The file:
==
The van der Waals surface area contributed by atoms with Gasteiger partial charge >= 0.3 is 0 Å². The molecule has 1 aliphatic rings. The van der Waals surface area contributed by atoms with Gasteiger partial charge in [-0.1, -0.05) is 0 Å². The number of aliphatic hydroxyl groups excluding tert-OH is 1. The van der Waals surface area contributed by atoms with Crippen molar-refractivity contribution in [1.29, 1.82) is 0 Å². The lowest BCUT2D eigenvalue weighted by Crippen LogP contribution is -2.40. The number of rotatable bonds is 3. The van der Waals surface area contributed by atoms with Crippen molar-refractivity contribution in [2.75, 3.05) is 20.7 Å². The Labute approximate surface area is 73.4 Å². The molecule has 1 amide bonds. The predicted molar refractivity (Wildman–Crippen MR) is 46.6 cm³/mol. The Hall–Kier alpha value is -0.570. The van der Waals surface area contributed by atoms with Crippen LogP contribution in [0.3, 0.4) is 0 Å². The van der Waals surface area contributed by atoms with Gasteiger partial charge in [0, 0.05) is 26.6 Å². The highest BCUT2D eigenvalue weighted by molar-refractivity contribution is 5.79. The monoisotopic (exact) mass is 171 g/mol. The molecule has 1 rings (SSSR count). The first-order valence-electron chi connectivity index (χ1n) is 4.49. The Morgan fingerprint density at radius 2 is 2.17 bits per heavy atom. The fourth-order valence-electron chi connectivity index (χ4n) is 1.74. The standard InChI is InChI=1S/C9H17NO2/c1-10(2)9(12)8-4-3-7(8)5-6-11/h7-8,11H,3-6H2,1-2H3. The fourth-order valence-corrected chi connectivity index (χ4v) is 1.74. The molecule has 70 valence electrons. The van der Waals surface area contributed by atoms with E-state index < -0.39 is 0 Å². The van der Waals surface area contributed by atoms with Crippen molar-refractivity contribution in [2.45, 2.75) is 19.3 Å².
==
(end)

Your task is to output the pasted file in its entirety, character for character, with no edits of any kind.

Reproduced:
The van der Waals surface area contributed by atoms with Gasteiger partial charge >= 0.3 is 0 Å². The molecule has 1 aliphatic rings. The van der Waals surface area contributed by atoms with Gasteiger partial charge in [-0.1, -0.05) is 0 Å². The number of aliphatic hydroxyl groups excluding tert-OH is 1. The van der Waals surface area contributed by atoms with Crippen molar-refractivity contribution in [1.29, 1.82) is 0 Å². The lowest BCUT2D eigenvalue weighted by Crippen LogP contribution is -2.40. The number of rotatable bonds is 3. The van der Waals surface area contributed by atoms with Crippen molar-refractivity contribution in [2.75, 3.05) is 20.7 Å². The Labute approximate surface area is 73.4 Å². The molecule has 1 amide bonds. The predicted molar refractivity (Wildman–Crippen MR) is 46.6 cm³/mol. The Hall–Kier alpha value is -0.570. The van der Waals surface area contributed by atoms with Crippen LogP contribution in [0.3, 0.4) is 0 Å². The van der Waals surface area contributed by atoms with Gasteiger partial charge in [0, 0.05) is 26.6 Å². The highest BCUT2D eigenvalue weighted by molar-refractivity contribution is 5.79. The monoisotopic (exact) mass is 171 g/mol. The molecule has 1 rings (SSSR count). The first-order valence-electron chi connectivity index (χ1n) is 4.49. The Morgan fingerprint density at radius 2 is 2.17 bits per heavy atom. The fourth-order valence-electron chi connectivity index (χ4n) is 1.74. The standard InChI is InChI=1S/C9H17NO2/c1-10(2)9(12)8-4-3-7(8)5-6-11/h7-8,11H,3-6H2,1-2H3. The fourth-order valence-corrected chi connectivity index (χ4v) is 1.74. The molecule has 70 valence electrons. The van der Waals surface area contributed by atoms with E-state index < -0.39 is 0 Å². The van der Waals surface area contributed by atoms with Crippen molar-refractivity contribution in [2.45, 2.75) is 19.3 Å².